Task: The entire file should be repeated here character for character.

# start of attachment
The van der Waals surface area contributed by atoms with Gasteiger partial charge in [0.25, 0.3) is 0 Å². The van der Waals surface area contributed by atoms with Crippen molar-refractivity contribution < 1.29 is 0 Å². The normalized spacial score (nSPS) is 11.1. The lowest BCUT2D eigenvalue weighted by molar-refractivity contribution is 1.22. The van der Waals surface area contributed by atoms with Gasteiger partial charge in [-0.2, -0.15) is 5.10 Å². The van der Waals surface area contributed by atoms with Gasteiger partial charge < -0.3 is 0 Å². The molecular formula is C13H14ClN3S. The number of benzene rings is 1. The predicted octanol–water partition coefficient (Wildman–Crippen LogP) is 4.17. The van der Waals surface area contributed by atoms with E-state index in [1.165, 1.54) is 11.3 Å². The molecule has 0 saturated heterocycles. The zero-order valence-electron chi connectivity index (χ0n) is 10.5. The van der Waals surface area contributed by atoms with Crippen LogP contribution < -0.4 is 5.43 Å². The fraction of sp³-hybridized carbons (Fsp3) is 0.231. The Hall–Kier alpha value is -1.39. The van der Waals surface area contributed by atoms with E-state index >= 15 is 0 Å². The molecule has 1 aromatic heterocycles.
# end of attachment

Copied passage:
The van der Waals surface area contributed by atoms with Gasteiger partial charge in [0.25, 0.3) is 0 Å². The van der Waals surface area contributed by atoms with Crippen molar-refractivity contribution < 1.29 is 0 Å². The normalized spacial score (nSPS) is 11.1. The lowest BCUT2D eigenvalue weighted by molar-refractivity contribution is 1.22. The van der Waals surface area contributed by atoms with Gasteiger partial charge in [-0.2, -0.15) is 5.10 Å². The van der Waals surface area contributed by atoms with Gasteiger partial charge < -0.3 is 0 Å². The molecular formula is C13H14ClN3S. The number of benzene rings is 1. The predicted octanol–water partition coefficient (Wildman–Crippen LogP) is 4.17. The van der Waals surface area contributed by atoms with E-state index in [1.165, 1.54) is 11.3 Å². The molecule has 0 saturated heterocycles. The zero-order valence-electron chi connectivity index (χ0n) is 10.5. The van der Waals surface area contributed by atoms with Crippen LogP contribution < -0.4 is 5.43 Å². The fraction of sp³-hybridized carbons (Fsp3) is 0.231. The Hall–Kier alpha value is -1.39. The van der Waals surface area contributed by atoms with E-state index >= 15 is 0 Å². The molecule has 1 aromatic heterocycles.